Blender 3D: Noob to Pro/Advanced Tutorials/Advanced Animation/Guided tour/Const/ik

From Wikibooks, open books for an open world
Jump to navigation Jump to search

The IK solver[edit | edit source]

The IK solver constraint is a wonderful tool for all animators. IK stands for "Inverse Kinematic" and is the opposite of FK (Forward Kinematic).

  • FK: You have a dependency to the root of the chain. In Blender, a FK chain is a chain of bones connected together. You have to animate the bones rotation one by one to get it animated. It takes longer, but gives you entire control over the rig.
  • IK: Both ends are roots. All bones in the chain are trying to rotate to keep both ends on targets. Now this Constraint got most of the attention during Animation refactoring, hopefully we have a lot of toys to play with now.

The IK solver has a special shortcut in Posemode to be added easily to a bone. If you select a bone and press 'CTRL-IKEY', You get a little menu asking for more info on the new constraint, the target: to a new empty object or without target. It's now possible to work without target. Though you have less freedom (no rot feature, difficult parent relationship).

You can also select the target and then the IK constraint holder and press CTRL-IKEY. With this way of selecting ensure that your target is selected, but the bone you want to apply the constraint to is active (the last one selected). The menu will then let you add a constraint to the current bone with a target. If the target would itself be part of the IK chain, you get an error message - so make sure the target bone is not connected to the bone you want to add the constraint to.

It's also possible to remove all IK constraints from selected objects or bones with 'ALT-IKEY'.

Q: 'CTRL-IKEY' doesn't seem to do anything

A: Either the 3D Window is out of focus (R-click in empty space to solve) or you're not in Pose Mode ('CTRL-TAB', selected bone will be magenta in color)

A: In the 2.48 version of Blender, the shortcut is 'SHIFT-I'

The Constraint Panel[edit | edit source]

  • You can rename the constraint.
  • You can select which Object or bone will be the target. Don't forget Tab completion.
  • The Rot button let you tell Blender to use the rotation of the target to influence the rest of the chain:

  • The Tip button lets you tell Blender which part of the bone is the target, the Tip or the Root. It's interesting to use tip, because this way the Bone holding the IK constraint can be used to deform geometry.

  • Len lets you tell Blender the length of the chain the IK solver will try to rotate. If set to 0, the entire chain will enter in the constraint. If for example the len is 4, only the 4 last bones of the chain will try to touch the target.

  • Also If you set len to 0 and your chain's root is a child of another bone, The IK solver will reach and rotate all the bones until it gets to the end of the parent relationship. If all the bones are linked up to a master root, then all other sub-branches will be affected. If there is another IK target in other sub-branchs of the rig, Blender will try to mix them. This concept of multiple IK targets in a rig is called Tree IK and can be used to get completely automated animations. For example like a doll: if you pull one hand, all the body will follow. In the 3D-view you'll see a yellow line from the IK solver to the root of the chain it covers. This line appears when you select the bone containing the IK solver.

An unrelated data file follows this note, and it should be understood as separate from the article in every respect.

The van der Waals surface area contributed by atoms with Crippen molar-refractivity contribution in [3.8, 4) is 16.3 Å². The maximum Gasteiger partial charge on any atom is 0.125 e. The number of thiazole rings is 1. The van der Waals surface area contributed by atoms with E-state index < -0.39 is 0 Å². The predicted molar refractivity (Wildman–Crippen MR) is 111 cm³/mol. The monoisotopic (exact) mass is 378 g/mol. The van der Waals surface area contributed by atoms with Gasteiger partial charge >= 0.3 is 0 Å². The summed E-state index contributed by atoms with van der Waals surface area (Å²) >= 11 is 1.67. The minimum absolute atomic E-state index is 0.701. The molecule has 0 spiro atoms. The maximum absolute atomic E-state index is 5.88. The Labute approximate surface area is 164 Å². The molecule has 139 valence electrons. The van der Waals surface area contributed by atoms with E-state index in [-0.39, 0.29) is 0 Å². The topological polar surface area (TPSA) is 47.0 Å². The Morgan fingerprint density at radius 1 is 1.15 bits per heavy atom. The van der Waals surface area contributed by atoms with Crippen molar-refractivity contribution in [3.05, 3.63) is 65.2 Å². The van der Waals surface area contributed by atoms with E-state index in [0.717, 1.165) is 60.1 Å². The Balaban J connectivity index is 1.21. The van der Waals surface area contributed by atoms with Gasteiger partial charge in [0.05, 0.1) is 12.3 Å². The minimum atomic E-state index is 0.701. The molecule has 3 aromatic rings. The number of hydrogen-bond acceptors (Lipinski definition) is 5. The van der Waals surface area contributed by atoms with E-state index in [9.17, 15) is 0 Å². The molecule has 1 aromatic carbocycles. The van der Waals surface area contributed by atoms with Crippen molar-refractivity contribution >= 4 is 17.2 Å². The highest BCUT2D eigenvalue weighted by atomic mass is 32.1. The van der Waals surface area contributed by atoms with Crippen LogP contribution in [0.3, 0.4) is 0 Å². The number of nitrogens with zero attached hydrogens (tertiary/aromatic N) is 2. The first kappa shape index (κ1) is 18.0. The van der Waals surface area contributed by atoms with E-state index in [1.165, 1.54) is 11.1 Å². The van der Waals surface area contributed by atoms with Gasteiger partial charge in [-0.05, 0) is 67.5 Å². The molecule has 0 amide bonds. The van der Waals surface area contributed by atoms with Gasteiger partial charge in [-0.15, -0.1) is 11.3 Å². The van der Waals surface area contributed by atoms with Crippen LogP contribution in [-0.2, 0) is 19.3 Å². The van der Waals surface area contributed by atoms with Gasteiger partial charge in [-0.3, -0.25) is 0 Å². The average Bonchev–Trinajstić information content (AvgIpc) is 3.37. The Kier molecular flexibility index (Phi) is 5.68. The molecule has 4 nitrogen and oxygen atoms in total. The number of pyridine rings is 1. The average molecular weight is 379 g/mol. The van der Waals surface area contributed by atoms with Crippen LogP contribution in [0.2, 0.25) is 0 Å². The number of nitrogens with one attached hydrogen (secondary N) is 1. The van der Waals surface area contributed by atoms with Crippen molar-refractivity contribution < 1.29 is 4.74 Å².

• PosW and RotW let you tell Blender if this IK solver will influence the final result more of less in the case of a Tree IK setup. With these options it's possible to use an IK solver just for location and an other one just for rotation.
  • Tolerance and iterations are performance and precision options. IK solving is done in more than one pass, the more passes you calculate, the more accurate results you get. The tolerance is the distance from the IK solver to the target you can accept. If Blender manages to place the target near enough, it will stop doing iterations. The Iterations value is a hard limit you set to limit the time blender can reach on each IK solver per frame. Try to set it to a very low value to know why Blender needs more than one pass ;).
  • You can set the general influence this constraint will have over bones, and it's animatable.

Where To Use It[edit | edit source]

In any chain of bones you don't want to animate by hand but you want both ends to be at precise location. The best example is a leg: The leg is connected to the body and to the foot. You don't need to animate the 2 bones in the legs, just place the body and the foot, the leg will follow automagically.

Degree Of Freedom[edit | edit source]

In DOF it is now possible to set it for bones in an IK chain. This way you can set what will block where. This is very useful when doing a mechanical rig as you can limit the move or better, lock completely an axis.

  • There you can set a limit on each axis, or completely Lock it.
  • No limit gives it complete freedom (which is the same as [min:0 max:360] or [min:0 max:0]).
  • The stiffness lets you tell Blender if an axis is more difficult to rotate than the rest. If all bones have a stiffness of 1 on X and you try to curve that chain in a way that all bones need to turn on X to follow the target, the Solving will find really weird poses to find a way to touch the target without rotating on X.